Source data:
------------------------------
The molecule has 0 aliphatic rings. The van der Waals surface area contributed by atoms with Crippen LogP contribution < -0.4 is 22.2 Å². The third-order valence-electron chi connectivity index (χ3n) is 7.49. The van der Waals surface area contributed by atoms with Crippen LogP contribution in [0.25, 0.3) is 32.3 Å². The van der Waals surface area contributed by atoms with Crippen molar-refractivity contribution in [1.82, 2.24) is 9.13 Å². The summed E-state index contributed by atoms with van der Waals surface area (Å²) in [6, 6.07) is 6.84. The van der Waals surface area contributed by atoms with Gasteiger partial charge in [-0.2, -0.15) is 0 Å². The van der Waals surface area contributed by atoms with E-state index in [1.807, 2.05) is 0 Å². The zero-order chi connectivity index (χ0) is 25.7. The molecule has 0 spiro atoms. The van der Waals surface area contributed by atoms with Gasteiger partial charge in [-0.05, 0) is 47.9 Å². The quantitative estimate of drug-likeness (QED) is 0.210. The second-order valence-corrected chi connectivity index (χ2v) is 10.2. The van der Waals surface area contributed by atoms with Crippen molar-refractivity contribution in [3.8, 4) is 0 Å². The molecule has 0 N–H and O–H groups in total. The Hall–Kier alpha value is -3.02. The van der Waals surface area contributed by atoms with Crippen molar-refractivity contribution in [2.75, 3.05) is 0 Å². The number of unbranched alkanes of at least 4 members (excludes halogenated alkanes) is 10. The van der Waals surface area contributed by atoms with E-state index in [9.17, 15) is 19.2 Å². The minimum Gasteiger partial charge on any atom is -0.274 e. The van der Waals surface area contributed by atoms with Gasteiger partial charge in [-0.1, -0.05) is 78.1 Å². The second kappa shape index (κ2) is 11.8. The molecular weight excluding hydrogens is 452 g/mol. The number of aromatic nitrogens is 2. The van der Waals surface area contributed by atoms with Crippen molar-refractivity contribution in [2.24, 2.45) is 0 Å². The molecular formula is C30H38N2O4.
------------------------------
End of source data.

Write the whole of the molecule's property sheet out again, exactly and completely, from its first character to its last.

The molecule has 0 aliphatic rings. The van der Waals surface area contributed by atoms with Crippen LogP contribution < -0.4 is 22.2 Å². The third-order valence-electron chi connectivity index (χ3n) is 7.49. The van der Waals surface area contributed by atoms with Crippen LogP contribution in [0.25, 0.3) is 32.3 Å². The van der Waals surface area contributed by atoms with Crippen molar-refractivity contribution in [1.82, 2.24) is 9.13 Å². The summed E-state index contributed by atoms with van der Waals surface area (Å²) in [6, 6.07) is 6.84. The van der Waals surface area contributed by atoms with Gasteiger partial charge in [-0.2, -0.15) is 0 Å². The van der Waals surface area contributed by atoms with E-state index in [1.807, 2.05) is 0 Å². The zero-order chi connectivity index (χ0) is 25.7. The molecule has 0 spiro atoms. The van der Waals surface area contributed by atoms with Gasteiger partial charge in [-0.05, 0) is 47.9 Å². The quantitative estimate of drug-likeness (QED) is 0.210. The second-order valence-corrected chi connectivity index (χ2v) is 10.2. The van der Waals surface area contributed by atoms with Crippen molar-refractivity contribution in [3.8, 4) is 0 Å². The molecule has 0 N–H and O–H groups in total. The Hall–Kier alpha value is -3.02. The van der Waals surface area contributed by atoms with Crippen molar-refractivity contribution in [2.75, 3.05) is 0 Å². The number of unbranched alkanes of at least 4 members (excludes halogenated alkanes) is 10. The van der Waals surface area contributed by atoms with E-state index in [9.17, 15) is 19.2 Å². The minimum Gasteiger partial charge on any atom is -0.274 e. The van der Waals surface area contributed by atoms with Gasteiger partial charge in [-0.1, -0.05) is 78.1 Å². The second kappa shape index (κ2) is 11.8. The molecular weight excluding hydrogens is 452 g/mol. The number of aromatic nitrogens is 2. The van der Waals surface area contributed by atoms with Crippen molar-refractivity contribution in [2.24, 2.45) is 0 Å². The molecular formula is C30H38N2O4.